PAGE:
All-new Renault Clio: supermini to live-on with hybrid power and advanced tech
The new Renault Clio will appear before the brand goes fully electric in 2030, and our exclusive images preview how it could look
Renault is pushing ahead with plans for an electric rebirth of its iconic 5 and 4 models, but the company isn’t about to forget its regular supermini, the Renault Clio. Auto Express can reveal that work has started on a new generation of the popular model, complete with petrol-based powertrains.
The supermini market has been shaken up dramatically in recent months, not least by the disappearance of the Ford Fiesta, one of the Clio’s traditional rivals. Renault itself has switched the facelifted version of its current offering to hybrid power in several key markets, including the UK, and in the longer term the brand has committed to introduce only pure-electric vehicles from 2030 onwards.
However, speaking exclusively to Auto Express at the recent Munich Motor Show, the company’s Chief Technology Officer, Gilles Le Borgne, stated firmly that in the meantime, the Clio has a future beyond its current generation and will be sold alongside the reborn 5 and 4.
“We are working, as we speak, on the next generation of Clio,” Le Borgne said. “And that car will have some ICE engines because it will be on sale before 2030.”
Renault is likely to build on the current Clio’s technical make-up for a new version, which is set for a reveal in 2026. Our exclusive images take the existing car’s profile and adopt some of Renault’s latest combustion-engined styling cues, as introduced on the Rafale hybrid SUV.
The next Clio is likely to remain hybrid only in the UK, although it may be available with a choice of power outputs. It’s also conceivable that at some point in the next Clio’s life the hybrid could be joined by an all-electric version that offers greater practicality than the 3.7 metre-long reborn R5.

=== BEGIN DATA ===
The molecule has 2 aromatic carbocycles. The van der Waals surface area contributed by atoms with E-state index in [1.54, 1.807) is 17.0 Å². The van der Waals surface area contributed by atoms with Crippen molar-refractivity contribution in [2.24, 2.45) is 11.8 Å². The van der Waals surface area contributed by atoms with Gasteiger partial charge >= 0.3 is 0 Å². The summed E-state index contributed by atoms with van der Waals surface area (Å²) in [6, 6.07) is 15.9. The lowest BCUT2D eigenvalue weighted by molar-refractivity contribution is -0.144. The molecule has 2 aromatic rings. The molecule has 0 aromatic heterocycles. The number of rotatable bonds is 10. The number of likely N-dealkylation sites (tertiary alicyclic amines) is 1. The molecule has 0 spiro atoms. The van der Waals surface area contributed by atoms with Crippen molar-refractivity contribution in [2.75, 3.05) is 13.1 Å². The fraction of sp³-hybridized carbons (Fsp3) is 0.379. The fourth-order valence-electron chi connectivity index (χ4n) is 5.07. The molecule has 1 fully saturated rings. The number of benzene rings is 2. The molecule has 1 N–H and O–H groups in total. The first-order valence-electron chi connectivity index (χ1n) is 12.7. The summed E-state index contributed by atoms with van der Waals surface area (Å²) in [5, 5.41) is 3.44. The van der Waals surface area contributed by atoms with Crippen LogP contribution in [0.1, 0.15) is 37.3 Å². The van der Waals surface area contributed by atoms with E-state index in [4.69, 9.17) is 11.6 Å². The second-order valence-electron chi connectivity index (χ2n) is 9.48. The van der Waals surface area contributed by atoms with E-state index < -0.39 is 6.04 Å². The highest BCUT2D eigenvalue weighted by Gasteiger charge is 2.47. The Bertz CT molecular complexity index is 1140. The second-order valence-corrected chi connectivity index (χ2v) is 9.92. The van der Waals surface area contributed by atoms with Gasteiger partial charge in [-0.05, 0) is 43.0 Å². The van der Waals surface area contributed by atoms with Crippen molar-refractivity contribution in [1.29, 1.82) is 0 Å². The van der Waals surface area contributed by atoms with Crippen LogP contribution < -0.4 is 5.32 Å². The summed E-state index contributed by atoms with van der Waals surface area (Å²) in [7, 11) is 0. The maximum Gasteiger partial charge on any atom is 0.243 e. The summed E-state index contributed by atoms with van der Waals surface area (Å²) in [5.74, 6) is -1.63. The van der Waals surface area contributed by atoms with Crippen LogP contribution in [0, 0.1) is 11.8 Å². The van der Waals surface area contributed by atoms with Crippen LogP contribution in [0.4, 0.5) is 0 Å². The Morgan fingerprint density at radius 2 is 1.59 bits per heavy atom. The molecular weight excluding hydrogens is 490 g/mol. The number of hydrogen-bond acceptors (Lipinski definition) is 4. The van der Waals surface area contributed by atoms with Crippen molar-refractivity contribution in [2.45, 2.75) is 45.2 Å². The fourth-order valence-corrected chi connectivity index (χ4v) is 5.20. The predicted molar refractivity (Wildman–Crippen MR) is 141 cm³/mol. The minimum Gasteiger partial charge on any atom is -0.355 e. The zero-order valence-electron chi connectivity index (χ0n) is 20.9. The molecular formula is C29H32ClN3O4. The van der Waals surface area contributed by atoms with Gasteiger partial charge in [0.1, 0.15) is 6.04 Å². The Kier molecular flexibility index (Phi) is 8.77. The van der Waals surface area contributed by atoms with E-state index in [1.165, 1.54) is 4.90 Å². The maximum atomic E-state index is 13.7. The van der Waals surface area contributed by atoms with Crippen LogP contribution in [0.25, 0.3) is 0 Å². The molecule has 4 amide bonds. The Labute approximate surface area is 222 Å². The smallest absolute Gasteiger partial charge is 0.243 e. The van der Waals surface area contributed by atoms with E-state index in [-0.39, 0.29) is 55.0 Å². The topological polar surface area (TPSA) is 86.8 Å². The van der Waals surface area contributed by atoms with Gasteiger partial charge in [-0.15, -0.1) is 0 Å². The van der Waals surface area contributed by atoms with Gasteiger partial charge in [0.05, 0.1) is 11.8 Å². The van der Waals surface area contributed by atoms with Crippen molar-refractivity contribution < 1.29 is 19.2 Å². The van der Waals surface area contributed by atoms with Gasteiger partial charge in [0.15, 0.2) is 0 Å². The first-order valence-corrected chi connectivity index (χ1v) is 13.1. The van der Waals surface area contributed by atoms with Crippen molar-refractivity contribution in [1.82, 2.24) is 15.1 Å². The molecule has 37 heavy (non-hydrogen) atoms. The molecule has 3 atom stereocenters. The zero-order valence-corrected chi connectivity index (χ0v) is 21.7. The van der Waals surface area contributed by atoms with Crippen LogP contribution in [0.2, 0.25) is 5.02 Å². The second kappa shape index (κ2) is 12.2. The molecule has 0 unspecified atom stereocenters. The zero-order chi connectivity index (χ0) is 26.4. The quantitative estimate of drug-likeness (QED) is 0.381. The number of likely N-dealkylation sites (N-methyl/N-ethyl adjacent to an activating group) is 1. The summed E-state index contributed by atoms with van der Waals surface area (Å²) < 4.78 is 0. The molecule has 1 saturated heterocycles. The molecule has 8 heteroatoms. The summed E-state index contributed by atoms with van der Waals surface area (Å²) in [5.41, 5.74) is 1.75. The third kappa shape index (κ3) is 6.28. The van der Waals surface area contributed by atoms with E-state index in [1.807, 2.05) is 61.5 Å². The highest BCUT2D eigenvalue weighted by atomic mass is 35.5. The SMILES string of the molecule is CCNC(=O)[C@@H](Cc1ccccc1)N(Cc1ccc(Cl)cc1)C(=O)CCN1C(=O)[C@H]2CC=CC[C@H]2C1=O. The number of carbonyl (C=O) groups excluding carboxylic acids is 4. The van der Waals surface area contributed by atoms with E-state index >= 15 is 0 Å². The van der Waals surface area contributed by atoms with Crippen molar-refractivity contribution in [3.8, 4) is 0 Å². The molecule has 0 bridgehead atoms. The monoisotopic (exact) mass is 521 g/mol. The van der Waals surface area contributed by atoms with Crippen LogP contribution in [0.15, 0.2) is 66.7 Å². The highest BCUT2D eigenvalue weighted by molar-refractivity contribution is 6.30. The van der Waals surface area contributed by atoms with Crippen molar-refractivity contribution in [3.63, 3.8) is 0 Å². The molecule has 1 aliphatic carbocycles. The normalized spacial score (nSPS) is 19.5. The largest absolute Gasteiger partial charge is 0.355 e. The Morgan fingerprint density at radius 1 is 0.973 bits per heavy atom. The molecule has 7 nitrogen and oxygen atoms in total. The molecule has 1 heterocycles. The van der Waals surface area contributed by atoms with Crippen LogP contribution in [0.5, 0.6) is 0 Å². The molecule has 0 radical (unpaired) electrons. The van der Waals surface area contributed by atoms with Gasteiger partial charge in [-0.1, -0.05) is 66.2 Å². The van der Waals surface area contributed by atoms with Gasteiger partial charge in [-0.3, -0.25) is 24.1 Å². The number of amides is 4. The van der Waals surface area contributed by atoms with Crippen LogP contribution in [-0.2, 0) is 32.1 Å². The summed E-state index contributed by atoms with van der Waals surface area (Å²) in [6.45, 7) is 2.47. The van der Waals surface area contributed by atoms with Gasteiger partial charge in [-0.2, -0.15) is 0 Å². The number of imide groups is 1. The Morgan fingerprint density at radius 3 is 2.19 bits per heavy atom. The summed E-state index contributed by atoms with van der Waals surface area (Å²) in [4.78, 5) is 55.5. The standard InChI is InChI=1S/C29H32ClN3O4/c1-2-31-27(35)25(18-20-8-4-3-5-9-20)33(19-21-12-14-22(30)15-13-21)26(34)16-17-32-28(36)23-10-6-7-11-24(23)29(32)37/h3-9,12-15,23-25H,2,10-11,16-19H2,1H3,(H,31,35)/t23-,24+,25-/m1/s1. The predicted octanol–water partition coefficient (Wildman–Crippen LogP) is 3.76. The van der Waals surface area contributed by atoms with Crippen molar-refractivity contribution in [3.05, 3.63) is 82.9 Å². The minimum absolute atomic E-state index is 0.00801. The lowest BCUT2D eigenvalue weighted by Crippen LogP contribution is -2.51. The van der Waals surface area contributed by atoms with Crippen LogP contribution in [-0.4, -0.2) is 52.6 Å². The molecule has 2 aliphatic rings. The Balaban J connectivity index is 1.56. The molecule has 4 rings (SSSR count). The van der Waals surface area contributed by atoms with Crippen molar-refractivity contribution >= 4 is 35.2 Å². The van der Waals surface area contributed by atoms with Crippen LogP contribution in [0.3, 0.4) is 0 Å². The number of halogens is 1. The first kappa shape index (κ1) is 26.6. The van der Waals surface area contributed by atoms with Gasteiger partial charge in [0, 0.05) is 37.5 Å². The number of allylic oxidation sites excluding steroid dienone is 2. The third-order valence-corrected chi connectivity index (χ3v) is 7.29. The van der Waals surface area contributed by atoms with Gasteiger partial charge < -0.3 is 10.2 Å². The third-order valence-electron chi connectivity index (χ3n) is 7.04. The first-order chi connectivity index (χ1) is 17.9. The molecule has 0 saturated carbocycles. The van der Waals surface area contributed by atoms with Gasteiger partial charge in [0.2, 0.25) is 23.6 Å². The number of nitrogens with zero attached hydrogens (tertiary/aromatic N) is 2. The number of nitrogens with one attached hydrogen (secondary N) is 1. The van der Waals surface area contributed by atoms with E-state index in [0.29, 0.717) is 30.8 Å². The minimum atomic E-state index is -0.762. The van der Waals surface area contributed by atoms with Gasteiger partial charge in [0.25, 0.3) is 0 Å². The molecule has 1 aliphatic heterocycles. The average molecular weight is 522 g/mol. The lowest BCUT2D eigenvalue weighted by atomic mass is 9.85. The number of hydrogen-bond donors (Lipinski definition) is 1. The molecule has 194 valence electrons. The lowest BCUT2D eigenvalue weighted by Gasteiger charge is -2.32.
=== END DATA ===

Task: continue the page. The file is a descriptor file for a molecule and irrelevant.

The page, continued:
Le Borgne stopped short of confirming that the Clio could adopt this twin-track approach on powertrains, but he acknowledged that the car’s CMF-B platform and the CMF-BEV architecture used by the 5 are linked closely enough to make such a move technically feasible.
“You can have the same top hat, with BEV underneath or ICE underneath,” he said. “The general architecture, with the R5 and R4, is dedicated pure electric, but the hard points, from an industrial design point of view, can be cut to make a combustion-engined car, too.”
Renault has also gone through a huge cost-cutting programme to make CMF-BEV more financially viable; at least some of these modifications are expected to be fed back across to CMF-B to help boost the profitability of ICE variants.
The powertrains offered on the next Clio could well be developed by a new company formed by Renault and Chinese giant Geely. The two firms’ engine divisions have combined to incorporate 17 existing factories, five development facilities and more than 19,000 staff. The new company
will be tasked with producing even more efficient petrol-hybrid systems, potentially for sale beyond the Renault-Nissan-Mitsubishi Alliance. Renault Group CEO Luca de Meo believes that splitting the division off makes it more answerable to market forces on cost, as well as opening up greater economies of scale.
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